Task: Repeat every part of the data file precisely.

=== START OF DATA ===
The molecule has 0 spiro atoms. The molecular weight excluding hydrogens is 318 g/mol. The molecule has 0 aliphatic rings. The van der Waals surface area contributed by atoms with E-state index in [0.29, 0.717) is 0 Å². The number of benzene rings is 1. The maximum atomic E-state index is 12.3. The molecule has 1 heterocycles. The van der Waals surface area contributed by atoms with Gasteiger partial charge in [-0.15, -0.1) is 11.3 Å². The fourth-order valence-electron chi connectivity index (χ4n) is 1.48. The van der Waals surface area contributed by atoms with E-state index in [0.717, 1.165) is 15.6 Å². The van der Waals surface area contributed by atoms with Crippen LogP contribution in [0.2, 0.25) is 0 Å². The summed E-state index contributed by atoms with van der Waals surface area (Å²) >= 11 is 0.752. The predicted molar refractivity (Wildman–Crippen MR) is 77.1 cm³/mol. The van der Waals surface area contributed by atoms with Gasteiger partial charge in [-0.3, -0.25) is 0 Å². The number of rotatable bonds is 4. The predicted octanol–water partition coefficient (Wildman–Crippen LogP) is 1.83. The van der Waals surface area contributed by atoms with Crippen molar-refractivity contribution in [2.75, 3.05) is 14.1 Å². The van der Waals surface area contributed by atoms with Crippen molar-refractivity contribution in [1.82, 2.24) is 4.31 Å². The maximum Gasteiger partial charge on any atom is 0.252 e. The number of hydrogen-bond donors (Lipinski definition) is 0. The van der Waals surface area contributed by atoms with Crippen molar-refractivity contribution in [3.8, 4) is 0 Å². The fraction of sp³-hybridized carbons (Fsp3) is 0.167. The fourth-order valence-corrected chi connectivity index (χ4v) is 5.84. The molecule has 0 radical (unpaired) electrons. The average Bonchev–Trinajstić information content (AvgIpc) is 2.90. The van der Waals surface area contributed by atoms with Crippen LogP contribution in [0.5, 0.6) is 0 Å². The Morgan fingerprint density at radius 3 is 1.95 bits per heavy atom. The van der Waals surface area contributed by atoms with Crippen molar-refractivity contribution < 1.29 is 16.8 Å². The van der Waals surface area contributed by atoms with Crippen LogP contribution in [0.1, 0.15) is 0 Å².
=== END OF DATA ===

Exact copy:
The molecule has 0 spiro atoms. The molecular weight excluding hydrogens is 318 g/mol. The molecule has 0 aliphatic rings. The van der Waals surface area contributed by atoms with E-state index in [0.29, 0.717) is 0 Å². The number of benzene rings is 1. The maximum atomic E-state index is 12.3. The molecule has 1 heterocycles. The van der Waals surface area contributed by atoms with Gasteiger partial charge in [-0.15, -0.1) is 11.3 Å². The fourth-order valence-electron chi connectivity index (χ4n) is 1.48. The van der Waals surface area contributed by atoms with E-state index in [0.717, 1.165) is 15.6 Å². The van der Waals surface area contributed by atoms with Crippen LogP contribution in [0.2, 0.25) is 0 Å². The summed E-state index contributed by atoms with van der Waals surface area (Å²) >= 11 is 0.752. The predicted molar refractivity (Wildman–Crippen MR) is 77.1 cm³/mol. The van der Waals surface area contributed by atoms with Gasteiger partial charge in [-0.3, -0.25) is 0 Å². The number of rotatable bonds is 4. The predicted octanol–water partition coefficient (Wildman–Crippen LogP) is 1.83. The van der Waals surface area contributed by atoms with Crippen molar-refractivity contribution in [2.75, 3.05) is 14.1 Å². The van der Waals surface area contributed by atoms with Crippen molar-refractivity contribution in [1.82, 2.24) is 4.31 Å². The maximum Gasteiger partial charge on any atom is 0.252 e. The number of hydrogen-bond donors (Lipinski definition) is 0. The van der Waals surface area contributed by atoms with Crippen molar-refractivity contribution in [3.8, 4) is 0 Å². The fraction of sp³-hybridized carbons (Fsp3) is 0.167. The fourth-order valence-corrected chi connectivity index (χ4v) is 5.84. The molecule has 0 radical (unpaired) electrons. The average Bonchev–Trinajstić information content (AvgIpc) is 2.90. The van der Waals surface area contributed by atoms with Crippen LogP contribution in [0.5, 0.6) is 0 Å². The Morgan fingerprint density at radius 3 is 1.95 bits per heavy atom. The van der Waals surface area contributed by atoms with Crippen molar-refractivity contribution < 1.29 is 16.8 Å². The van der Waals surface area contributed by atoms with Crippen LogP contribution in [0.1, 0.15) is 0 Å².